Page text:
Kindergartner Brayden Perry of Greenlawn is 5 and has three years to go before he becomes eligible as a third-grader to take his first state tests in English language arts and math.
His mother, Jessica Perry, isn’t waiting for that.
She feels so strongly about what she perceives as defects in the state’s standardized testing system that she emailed school administrators in the Harborfields district last week to say she never will allow her son to take such exams.
Her opposition hardened in October, she said, when she received a note from Brayden’s school, informing her that the 5-year-old needs to spend more time practicing how to fill in bubbles on a test-answer sheet.
“My son does not have to practice filling in bubbles, but this is being pushed down on him,” said his mother, a former primary schoolteacher. “I don’t have a problem with standards. I do have a problem with standards that aren’t developmentally appropriate.”
Harborfields officials declined to comment.
New York State’s annual Common Core tests for students in grades three through eight commence this week, and districts expect the exam season will bring a fifth consecutive year of boycotts.
Across the state, test resistance is fueled by social media sites such as LI Opt Out, where teachers and parents swap information on exam questions, state education policies and related topics.
Among the fiercest test opponents are parents who have worked in school classrooms, thus experiencing effects of standardized assessments from two sides.
Tara Dobbin of Seaford is another such mom. She taught third grade upstate for two years, stopped temporarily to raise two children and then started job-hunting again, but decided not to return to the classroom.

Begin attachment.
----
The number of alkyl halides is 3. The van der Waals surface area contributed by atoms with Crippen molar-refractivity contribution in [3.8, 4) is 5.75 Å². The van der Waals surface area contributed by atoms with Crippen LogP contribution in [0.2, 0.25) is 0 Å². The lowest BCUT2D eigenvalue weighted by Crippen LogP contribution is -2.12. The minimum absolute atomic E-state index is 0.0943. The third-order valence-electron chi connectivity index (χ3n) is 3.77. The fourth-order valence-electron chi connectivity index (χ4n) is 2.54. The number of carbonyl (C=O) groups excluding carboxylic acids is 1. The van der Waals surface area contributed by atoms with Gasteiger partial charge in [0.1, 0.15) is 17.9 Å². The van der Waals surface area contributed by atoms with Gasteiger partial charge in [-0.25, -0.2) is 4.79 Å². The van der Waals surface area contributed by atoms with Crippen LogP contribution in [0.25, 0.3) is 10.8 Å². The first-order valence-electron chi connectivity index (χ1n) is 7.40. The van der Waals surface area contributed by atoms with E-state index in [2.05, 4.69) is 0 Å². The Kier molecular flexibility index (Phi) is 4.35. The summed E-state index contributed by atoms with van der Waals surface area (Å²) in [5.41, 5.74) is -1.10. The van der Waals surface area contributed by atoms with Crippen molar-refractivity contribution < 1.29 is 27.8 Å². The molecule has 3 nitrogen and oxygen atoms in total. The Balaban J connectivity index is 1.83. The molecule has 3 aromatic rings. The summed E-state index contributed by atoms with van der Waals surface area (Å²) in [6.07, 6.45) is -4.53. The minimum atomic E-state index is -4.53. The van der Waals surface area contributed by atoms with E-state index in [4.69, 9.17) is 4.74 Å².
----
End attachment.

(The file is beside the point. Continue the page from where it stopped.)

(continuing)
The reason, she said, was what she heard from friends who also were teachers, talking about how pressures stemming from tests made their jobs less enjoyable.
“A lot of my friends were saying, ‘Now everything is from a book, you’re teaching to the test,’ ” she recalled.
Dobbin now works for an automotive technology company and said she finds the job creative. She has opted-out her daughter, Lilli, a fourth-grader, from state tests this year and last.
Officials in the state Education Department said they are sensitive to complaints that Common Core tests were rushed into place, starting in 2013, without screening of questions by local teachers. Those officials added that they have taken recent steps to address such issues, and that next year’s tests will include questions written by teachers.
Education Commissioner MaryEllen Elia, speaking last week to a regional meeting of school personnel administrators in Westbury, noted that opposition to state testing arose years before she took the state’s top school post in July 2015.
Making corrections takes time, she said, asking for patience.
“We didn’t get into the spot we’re in one-and-a-half years ago,” Elia said. “It took five, six years. It’s going to take some time to transition out. Change too quick just brings chaos.”